Near and yet so different

We’re all familiar with the idea of regional wine specialities, like Coonawarra cabernet, Barossa shiraz, Marlborough sauvignon blanc and Mornington Peninsula pinot noir. And with a growing focus on regions, we’ll enjoy increasing numbers of intra regional specialties – like Andrew Seppelt’s wonderful shiraz-grenache-mourvedre reds of the western Barossa reviewed here two weeks back.

As we move into sub-regional wines – including those from individual vineyards within a sub-region, and even wines from a few rows of vines within a vineyard – we begin to hear the French word terroir. It evokes a sense of place and attributes distinctive wine flavours to geography – all the physical and human factors contributing to its production

While the notion seems far-fetched to some, there’s no denying just how different two wines can be, even when they’re made by the one vigneron from one grape variety grown in neighbouring vineyards. How can vineyards in such close proximity produce such varied flavours?

Terroir lies at the heart of the French wine naming system, based on regions, varieties suited to those regions and, in the case of Burgundy, a complex subdivision that finally draws a line around sometimes-tiny individual vineyards.

It’s easier to grasp the bigger picture behind that system than to perceive the finer, individual vineyard differences. Northeastern France, for example, is the domain of pinot noir and chardonnay in a big sweep from Reims in the north almost to Lyon in the south.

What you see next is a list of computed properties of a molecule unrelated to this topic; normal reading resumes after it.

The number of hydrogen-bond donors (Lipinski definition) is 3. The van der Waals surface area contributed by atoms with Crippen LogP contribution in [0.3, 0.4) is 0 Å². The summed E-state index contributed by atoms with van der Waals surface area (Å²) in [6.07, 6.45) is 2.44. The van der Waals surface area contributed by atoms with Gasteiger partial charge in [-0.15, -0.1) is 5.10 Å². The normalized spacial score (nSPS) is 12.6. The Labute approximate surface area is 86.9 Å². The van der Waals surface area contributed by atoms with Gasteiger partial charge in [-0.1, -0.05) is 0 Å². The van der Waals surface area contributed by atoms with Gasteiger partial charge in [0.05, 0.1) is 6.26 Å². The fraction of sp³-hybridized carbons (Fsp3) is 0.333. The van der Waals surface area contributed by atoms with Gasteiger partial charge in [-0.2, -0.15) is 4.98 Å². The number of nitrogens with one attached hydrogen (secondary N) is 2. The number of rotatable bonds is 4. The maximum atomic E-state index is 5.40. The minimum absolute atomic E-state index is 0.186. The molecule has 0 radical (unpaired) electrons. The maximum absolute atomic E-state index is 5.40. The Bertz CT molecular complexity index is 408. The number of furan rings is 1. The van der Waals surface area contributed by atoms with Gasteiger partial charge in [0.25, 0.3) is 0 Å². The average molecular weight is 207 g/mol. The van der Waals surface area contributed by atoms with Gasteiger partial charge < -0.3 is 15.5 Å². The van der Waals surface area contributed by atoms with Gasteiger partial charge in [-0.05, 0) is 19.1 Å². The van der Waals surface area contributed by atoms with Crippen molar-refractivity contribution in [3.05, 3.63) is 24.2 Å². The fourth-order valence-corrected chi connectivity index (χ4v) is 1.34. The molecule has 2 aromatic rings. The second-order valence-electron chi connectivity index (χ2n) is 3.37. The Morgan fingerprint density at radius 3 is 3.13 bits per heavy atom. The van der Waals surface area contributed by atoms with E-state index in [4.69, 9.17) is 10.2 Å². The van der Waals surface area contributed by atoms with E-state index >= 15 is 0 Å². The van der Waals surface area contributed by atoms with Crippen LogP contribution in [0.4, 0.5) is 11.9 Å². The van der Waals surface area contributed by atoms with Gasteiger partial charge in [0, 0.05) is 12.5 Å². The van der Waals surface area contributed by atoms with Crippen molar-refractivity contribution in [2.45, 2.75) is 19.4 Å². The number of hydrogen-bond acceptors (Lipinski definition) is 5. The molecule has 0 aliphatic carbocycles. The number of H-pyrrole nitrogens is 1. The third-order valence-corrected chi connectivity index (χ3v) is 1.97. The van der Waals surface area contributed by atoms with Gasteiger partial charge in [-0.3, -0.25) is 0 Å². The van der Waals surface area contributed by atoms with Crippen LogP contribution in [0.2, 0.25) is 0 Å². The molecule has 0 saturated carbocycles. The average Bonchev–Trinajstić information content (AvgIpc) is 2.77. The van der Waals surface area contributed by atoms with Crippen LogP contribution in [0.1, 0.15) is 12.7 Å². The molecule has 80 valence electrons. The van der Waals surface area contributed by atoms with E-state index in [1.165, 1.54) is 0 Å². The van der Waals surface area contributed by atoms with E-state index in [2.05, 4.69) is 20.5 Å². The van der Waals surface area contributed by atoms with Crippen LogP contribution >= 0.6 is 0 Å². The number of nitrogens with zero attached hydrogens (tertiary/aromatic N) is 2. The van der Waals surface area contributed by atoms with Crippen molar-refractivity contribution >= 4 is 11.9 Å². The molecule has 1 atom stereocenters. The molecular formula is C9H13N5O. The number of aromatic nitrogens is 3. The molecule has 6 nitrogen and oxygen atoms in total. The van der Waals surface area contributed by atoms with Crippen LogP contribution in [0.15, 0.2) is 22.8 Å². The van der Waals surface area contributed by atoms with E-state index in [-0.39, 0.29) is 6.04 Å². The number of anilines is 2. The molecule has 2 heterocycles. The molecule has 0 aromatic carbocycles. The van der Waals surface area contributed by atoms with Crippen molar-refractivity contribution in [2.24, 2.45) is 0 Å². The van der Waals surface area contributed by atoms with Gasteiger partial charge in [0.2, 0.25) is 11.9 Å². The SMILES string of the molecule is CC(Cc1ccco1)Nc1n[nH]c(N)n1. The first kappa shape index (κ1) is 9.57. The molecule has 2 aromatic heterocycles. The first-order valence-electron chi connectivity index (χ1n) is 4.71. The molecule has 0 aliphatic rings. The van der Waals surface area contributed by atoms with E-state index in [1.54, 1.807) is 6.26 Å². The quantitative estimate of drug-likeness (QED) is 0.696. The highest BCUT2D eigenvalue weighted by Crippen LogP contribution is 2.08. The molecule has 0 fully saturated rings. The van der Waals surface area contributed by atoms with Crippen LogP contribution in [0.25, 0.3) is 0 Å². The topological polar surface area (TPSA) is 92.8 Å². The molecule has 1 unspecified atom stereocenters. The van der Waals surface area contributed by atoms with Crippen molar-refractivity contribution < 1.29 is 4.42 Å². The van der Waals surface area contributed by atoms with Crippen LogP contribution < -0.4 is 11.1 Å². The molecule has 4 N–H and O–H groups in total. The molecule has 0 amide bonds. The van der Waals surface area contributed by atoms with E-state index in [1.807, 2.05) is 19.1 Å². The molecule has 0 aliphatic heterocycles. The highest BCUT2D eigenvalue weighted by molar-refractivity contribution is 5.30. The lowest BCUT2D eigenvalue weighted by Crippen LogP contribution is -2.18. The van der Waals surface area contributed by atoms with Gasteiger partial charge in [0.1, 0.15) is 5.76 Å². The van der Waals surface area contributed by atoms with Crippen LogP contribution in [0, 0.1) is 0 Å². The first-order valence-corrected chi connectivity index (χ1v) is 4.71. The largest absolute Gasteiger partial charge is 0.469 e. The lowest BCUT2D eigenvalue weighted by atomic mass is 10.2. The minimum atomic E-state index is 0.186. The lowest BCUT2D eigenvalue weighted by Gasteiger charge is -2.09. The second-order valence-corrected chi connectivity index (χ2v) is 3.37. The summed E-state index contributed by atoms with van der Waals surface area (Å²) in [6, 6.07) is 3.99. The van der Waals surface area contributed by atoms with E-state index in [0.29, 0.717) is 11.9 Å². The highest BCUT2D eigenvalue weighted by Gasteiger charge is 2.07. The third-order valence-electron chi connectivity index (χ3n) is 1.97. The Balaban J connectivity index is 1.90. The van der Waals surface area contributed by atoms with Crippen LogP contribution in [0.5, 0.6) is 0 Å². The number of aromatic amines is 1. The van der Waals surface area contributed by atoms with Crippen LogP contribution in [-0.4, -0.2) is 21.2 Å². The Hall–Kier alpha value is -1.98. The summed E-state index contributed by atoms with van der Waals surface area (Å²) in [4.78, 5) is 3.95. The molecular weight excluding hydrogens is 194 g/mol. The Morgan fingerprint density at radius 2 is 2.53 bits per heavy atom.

In the north, around Reims and Epernay, sparkling Champagne eventually triumphed as the regional specialty, principally because it’s too cold to make still table wine reliably.

While Champagne is a single appellation, the wines are not all equal. Behind the best wines lie the best vineyards – and these are officially graded, even if the vineyard names seldom appear on labels (though this is changing).

The best Champagnes from the best vineyards are unique. No other sparkling wine has the same combination of flavour intensity and finesse. Unfortunately there’s a lot of ordinary material parading under the name, so it’s a matter of caveat emptor.

A little to the south, at Chablis (the northernmost part of Burgundy), pinot noir drops out of the equation altogether, leaving chardonnay to make a white like no other in the world. Drinking Chablis has been described as like “sucking pebbles” – an evocative, if desperate, way of conveying its unique, lean, delicious, mouth watering, bone-dry character.

To me it’s the best value, most distinctive chardonnay on earth. And mere ‘Chablis’ does the job. You don’t have to move up the scale to ‘Premiere Cru’ or ‘Grand Cru’ (all based on defined individual vineyards) to enjoy the regional flavour. But the increments in quality are there when you buy wines from leading producers.

Further south, in Burgundy proper, chardonnay and pinot co-exist along the slopes stretching from Dijon to Macon, south of which the gamay grape takes over in the plump and juicy wines of Beaujolais.

Burgundy’s awe inspiring pinot noirs and chardonnays, like Le Chambertin and Le Montrachet respectively, make up only a small portion of total production. These vineyards are good enough to have individual appellations under French law. But even lesser Burgundies bear a general resemblance to these wines, albeit across a comparatively wide spectrum of styles. What’s notable is that there’s a general regional style and, within that, a range of distinctive sub-regional style, and within those sub-regions individual vineyards that produce superior wines over time.